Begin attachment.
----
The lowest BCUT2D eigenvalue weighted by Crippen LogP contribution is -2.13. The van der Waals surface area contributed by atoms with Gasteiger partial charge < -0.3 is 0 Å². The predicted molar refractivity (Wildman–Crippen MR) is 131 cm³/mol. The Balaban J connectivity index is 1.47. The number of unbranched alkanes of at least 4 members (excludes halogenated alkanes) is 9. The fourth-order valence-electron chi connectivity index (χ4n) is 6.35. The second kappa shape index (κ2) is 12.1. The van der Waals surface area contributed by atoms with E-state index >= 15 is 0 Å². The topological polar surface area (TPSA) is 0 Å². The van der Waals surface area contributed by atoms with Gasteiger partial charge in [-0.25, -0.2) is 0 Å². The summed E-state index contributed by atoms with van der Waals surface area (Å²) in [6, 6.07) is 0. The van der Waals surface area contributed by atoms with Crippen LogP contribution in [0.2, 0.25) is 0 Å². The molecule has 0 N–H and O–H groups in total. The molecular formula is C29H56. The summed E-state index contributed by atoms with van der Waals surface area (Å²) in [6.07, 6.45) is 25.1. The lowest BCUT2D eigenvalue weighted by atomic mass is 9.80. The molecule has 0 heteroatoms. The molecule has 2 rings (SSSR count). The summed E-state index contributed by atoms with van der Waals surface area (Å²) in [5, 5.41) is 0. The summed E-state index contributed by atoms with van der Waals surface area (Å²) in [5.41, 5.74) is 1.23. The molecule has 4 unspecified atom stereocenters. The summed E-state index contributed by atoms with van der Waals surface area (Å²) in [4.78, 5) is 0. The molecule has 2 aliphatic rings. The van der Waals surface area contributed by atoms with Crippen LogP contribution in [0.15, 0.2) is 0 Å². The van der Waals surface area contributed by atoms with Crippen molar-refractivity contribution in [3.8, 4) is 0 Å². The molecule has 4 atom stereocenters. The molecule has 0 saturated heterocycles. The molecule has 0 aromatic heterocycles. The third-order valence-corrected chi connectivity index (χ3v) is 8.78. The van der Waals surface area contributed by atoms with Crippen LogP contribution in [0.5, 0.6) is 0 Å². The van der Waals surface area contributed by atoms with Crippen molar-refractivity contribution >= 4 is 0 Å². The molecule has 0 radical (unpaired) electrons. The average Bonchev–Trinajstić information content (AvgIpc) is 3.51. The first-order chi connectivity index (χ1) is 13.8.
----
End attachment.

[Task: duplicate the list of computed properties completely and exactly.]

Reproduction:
The lowest BCUT2D eigenvalue weighted by Crippen LogP contribution is -2.13. The van der Waals surface area contributed by atoms with Gasteiger partial charge < -0.3 is 0 Å². The predicted molar refractivity (Wildman–Crippen MR) is 131 cm³/mol. The Balaban J connectivity index is 1.47. The number of unbranched alkanes of at least 4 members (excludes halogenated alkanes) is 9. The fourth-order valence-electron chi connectivity index (χ4n) is 6.35. The second kappa shape index (κ2) is 12.1. The van der Waals surface area contributed by atoms with E-state index >= 15 is 0 Å². The topological polar surface area (TPSA) is 0 Å². The van der Waals surface area contributed by atoms with Gasteiger partial charge in [-0.25, -0.2) is 0 Å². The summed E-state index contributed by atoms with van der Waals surface area (Å²) in [6, 6.07) is 0. The van der Waals surface area contributed by atoms with Crippen LogP contribution in [0.2, 0.25) is 0 Å². The molecule has 0 N–H and O–H groups in total. The molecular formula is C29H56. The summed E-state index contributed by atoms with van der Waals surface area (Å²) in [6.07, 6.45) is 25.1. The lowest BCUT2D eigenvalue weighted by atomic mass is 9.80. The molecule has 0 heteroatoms. The molecule has 2 rings (SSSR count). The summed E-state index contributed by atoms with van der Waals surface area (Å²) in [5, 5.41) is 0. The summed E-state index contributed by atoms with van der Waals surface area (Å²) in [5.41, 5.74) is 1.23. The molecule has 4 unspecified atom stereocenters. The summed E-state index contributed by atoms with van der Waals surface area (Å²) in [4.78, 5) is 0. The molecule has 2 aliphatic rings. The van der Waals surface area contributed by atoms with Crippen LogP contribution in [0.15, 0.2) is 0 Å². The van der Waals surface area contributed by atoms with Crippen molar-refractivity contribution in [3.8, 4) is 0 Å². The molecule has 4 atom stereocenters. The molecule has 0 saturated heterocycles. The molecule has 0 aromatic heterocycles. The third-order valence-corrected chi connectivity index (χ3v) is 8.78. The van der Waals surface area contributed by atoms with Crippen LogP contribution in [0.5, 0.6) is 0 Å². The van der Waals surface area contributed by atoms with Crippen molar-refractivity contribution >= 4 is 0 Å². The molecule has 0 radical (unpaired) electrons. The average Bonchev–Trinajstić information content (AvgIpc) is 3.51. The first-order chi connectivity index (χ1) is 13.8.